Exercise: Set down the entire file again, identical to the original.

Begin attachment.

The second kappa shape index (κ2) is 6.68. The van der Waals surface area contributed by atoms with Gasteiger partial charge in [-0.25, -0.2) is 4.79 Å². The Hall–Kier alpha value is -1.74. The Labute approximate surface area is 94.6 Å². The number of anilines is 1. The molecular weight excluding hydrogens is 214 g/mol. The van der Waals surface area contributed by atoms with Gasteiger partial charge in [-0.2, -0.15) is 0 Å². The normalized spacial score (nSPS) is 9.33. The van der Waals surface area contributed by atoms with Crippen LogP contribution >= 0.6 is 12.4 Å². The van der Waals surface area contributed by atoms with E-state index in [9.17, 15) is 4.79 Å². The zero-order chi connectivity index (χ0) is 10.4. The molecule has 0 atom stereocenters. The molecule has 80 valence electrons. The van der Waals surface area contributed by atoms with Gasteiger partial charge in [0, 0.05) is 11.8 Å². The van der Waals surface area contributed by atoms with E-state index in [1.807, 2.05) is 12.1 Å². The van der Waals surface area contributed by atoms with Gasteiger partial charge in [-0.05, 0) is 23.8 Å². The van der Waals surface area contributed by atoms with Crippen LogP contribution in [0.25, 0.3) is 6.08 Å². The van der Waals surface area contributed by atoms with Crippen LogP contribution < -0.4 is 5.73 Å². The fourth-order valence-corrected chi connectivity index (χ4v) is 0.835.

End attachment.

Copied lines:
The second kappa shape index (κ2) is 6.68. The van der Waals surface area contributed by atoms with Gasteiger partial charge in [-0.25, -0.2) is 4.79 Å². The Hall–Kier alpha value is -1.74. The Labute approximate surface area is 94.6 Å². The number of anilines is 1. The molecular weight excluding hydrogens is 214 g/mol. The van der Waals surface area contributed by atoms with Gasteiger partial charge in [-0.2, -0.15) is 0 Å². The normalized spacial score (nSPS) is 9.33. The van der Waals surface area contributed by atoms with Crippen LogP contribution >= 0.6 is 12.4 Å². The van der Waals surface area contributed by atoms with E-state index in [9.17, 15) is 4.79 Å². The zero-order chi connectivity index (χ0) is 10.4. The molecule has 0 atom stereocenters. The molecule has 80 valence electrons. The van der Waals surface area contributed by atoms with Gasteiger partial charge in [0, 0.05) is 11.8 Å². The van der Waals surface area contributed by atoms with E-state index in [1.807, 2.05) is 12.1 Å². The van der Waals surface area contributed by atoms with Gasteiger partial charge in [-0.05, 0) is 23.8 Å². The van der Waals surface area contributed by atoms with Crippen LogP contribution in [0.25, 0.3) is 6.08 Å². The van der Waals surface area contributed by atoms with Crippen LogP contribution < -0.4 is 5.73 Å². The fourth-order valence-corrected chi connectivity index (χ4v) is 0.835.